Just about any mango you grow yourself is far superior to supermarket mangos. Why?
“Just about any” means a few varieties in the store are good. Any that are grown in your own country might be good. But most are grown overseas and they have many strikes against them before they start.
- Many people who say they don’t like mangos have only had them from the supermarket. Most commercial mangos are the variety Tommy Atkins or related. These are the large, mostly red, oval shaped mangos. They are beautiful fruit with great eye appeal, they ship and store well, the tree is very productive and disease resistent. Qualities growers especially like. Unfortunately, they can be fibrous (stringy), and not the best flavor available.
Some people grow their good mangos in back and Tommy in the front yard and so they can tell passers-by who ask for samples: “sure, take all you want.”
- Mangos that are shipped from oversees must be picked way too early or they will spoil before they get to the shelves. That means they can never develop the ideal sugar content and flavor. Strike two.
- All imported mangos must be disease and insect free, so by US law they must be either irradiated or heat treated. Consumers object to irradiation. Growers don’t like it either because the equipment is expensive and the process is complicated. That leaves heating the fruit to be sure there are no disease spores or insect pests. The heating requirement is a water bath at least 115°F for at least 90 minutes. Essentially cooking them. Strike 3.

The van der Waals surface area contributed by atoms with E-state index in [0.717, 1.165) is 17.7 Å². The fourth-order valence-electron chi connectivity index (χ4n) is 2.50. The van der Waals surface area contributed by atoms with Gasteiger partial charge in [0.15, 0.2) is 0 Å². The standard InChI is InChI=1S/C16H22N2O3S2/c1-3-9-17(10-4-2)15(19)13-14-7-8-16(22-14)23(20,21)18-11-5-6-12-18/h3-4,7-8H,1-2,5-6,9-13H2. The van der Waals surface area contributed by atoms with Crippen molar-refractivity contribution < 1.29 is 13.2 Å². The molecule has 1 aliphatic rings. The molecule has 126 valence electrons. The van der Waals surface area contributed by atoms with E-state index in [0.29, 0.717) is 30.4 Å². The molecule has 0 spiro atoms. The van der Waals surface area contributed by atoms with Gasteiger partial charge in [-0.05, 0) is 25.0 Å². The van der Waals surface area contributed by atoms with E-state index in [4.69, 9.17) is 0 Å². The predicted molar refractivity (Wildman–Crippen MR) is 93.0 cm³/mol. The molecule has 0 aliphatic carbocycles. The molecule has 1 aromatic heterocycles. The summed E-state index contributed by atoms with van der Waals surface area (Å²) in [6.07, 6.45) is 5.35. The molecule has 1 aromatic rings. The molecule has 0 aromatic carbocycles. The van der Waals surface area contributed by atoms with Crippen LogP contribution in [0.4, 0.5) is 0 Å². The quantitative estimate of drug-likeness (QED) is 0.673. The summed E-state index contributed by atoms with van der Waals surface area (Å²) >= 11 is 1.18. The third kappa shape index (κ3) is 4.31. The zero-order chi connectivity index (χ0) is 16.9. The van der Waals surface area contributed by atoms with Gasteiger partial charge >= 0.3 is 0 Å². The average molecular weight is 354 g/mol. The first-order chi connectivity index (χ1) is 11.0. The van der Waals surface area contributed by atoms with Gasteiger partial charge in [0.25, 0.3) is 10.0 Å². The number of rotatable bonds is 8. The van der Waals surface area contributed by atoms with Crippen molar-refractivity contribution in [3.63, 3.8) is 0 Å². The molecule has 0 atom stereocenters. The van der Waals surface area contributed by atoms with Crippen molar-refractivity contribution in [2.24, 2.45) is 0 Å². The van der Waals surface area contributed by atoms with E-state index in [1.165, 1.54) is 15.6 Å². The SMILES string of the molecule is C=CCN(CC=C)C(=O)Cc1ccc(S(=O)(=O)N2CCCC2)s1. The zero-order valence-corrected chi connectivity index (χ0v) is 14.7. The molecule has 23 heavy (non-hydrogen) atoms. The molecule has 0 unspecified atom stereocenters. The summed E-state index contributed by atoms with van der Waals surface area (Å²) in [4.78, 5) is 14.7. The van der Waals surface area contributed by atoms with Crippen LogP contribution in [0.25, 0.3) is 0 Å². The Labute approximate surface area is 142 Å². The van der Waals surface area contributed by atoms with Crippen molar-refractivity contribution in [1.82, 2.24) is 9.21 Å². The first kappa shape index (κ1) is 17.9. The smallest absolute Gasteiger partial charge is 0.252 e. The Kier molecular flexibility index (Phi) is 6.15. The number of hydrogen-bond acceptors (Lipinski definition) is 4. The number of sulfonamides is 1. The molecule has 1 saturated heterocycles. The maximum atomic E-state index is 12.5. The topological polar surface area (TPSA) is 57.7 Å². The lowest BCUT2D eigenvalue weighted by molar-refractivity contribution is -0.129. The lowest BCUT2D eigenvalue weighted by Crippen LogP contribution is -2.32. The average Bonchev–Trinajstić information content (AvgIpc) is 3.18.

- What is left after
cookingheating mangos is a fairly colorless fruit, so they are then treated with ethylene gas to bring back the red color. Also heating increases stringiness and reduces flavor.
- You can now better understand why store bought mangos can be disappointing. I used to think it was my fault: maybe I picked up the wrong piece of fruit, or I didn’t wait quite long enough or waited too long to eat it.
- And now you know why if you grow your own mangos, even a Tommy Atkins, it will be far superior to store bought. Whether you grow a low fiber (a little more durable) or fiber-free mango (more delicate and harder to ship), you will enjoy it much more, and you can get so many wonderful flavors.
- If you don’t have a yard, or live in an HOA that doesn’t allow you to plant fruit trees in the yard (who makes those rules?), try growing a Pickering mango in a container. It is a naturally slow growing dwarf tree that can fruit in a large pot, easily kept at 6 feet tall. Plus the tree starts fruiting unusually quickly after planting, is very prolific, and the flavor is a wonderful coconut/mango mix. Pickering is small enough and good enough that every mango lover should have one, even if you only have a balcony.